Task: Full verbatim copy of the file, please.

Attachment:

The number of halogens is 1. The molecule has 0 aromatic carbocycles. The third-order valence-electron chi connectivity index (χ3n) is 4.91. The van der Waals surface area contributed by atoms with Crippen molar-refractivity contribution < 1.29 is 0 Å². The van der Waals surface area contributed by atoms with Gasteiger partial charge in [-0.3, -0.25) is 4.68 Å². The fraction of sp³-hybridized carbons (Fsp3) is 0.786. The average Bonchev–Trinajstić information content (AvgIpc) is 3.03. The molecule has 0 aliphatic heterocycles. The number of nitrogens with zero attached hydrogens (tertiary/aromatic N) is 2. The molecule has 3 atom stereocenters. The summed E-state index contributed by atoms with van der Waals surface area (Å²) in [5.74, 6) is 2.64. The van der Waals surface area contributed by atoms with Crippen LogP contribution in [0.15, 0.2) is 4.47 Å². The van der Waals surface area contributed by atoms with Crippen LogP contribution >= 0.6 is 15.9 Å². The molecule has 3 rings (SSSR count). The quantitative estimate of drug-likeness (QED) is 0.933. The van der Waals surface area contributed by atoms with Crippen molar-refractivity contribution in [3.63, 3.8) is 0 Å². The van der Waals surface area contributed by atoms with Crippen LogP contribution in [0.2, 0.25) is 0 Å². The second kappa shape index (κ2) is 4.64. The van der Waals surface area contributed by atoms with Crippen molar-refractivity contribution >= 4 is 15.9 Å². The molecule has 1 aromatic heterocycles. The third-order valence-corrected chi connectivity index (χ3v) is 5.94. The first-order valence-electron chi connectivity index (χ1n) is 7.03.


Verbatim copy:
The number of halogens is 1. The molecule has 0 aromatic carbocycles. The third-order valence-electron chi connectivity index (χ3n) is 4.91. The van der Waals surface area contributed by atoms with Crippen molar-refractivity contribution < 1.29 is 0 Å². The van der Waals surface area contributed by atoms with Gasteiger partial charge in [-0.3, -0.25) is 4.68 Å². The fraction of sp³-hybridized carbons (Fsp3) is 0.786. The average Bonchev–Trinajstić information content (AvgIpc) is 3.03. The molecule has 0 aliphatic heterocycles. The number of nitrogens with zero attached hydrogens (tertiary/aromatic N) is 2. The molecule has 3 atom stereocenters. The summed E-state index contributed by atoms with van der Waals surface area (Å²) in [5.74, 6) is 2.64. The van der Waals surface area contributed by atoms with Crippen LogP contribution in [0.15, 0.2) is 4.47 Å². The van der Waals surface area contributed by atoms with Crippen LogP contribution >= 0.6 is 15.9 Å². The molecule has 3 rings (SSSR count). The quantitative estimate of drug-likeness (QED) is 0.933. The van der Waals surface area contributed by atoms with Crippen molar-refractivity contribution in [3.63, 3.8) is 0 Å². The van der Waals surface area contributed by atoms with Crippen LogP contribution in [0.2, 0.25) is 0 Å². The second kappa shape index (κ2) is 4.64. The van der Waals surface area contributed by atoms with Crippen molar-refractivity contribution >= 4 is 15.9 Å². The molecule has 1 aromatic heterocycles. The third-order valence-corrected chi connectivity index (χ3v) is 5.94. The first-order valence-electron chi connectivity index (χ1n) is 7.03.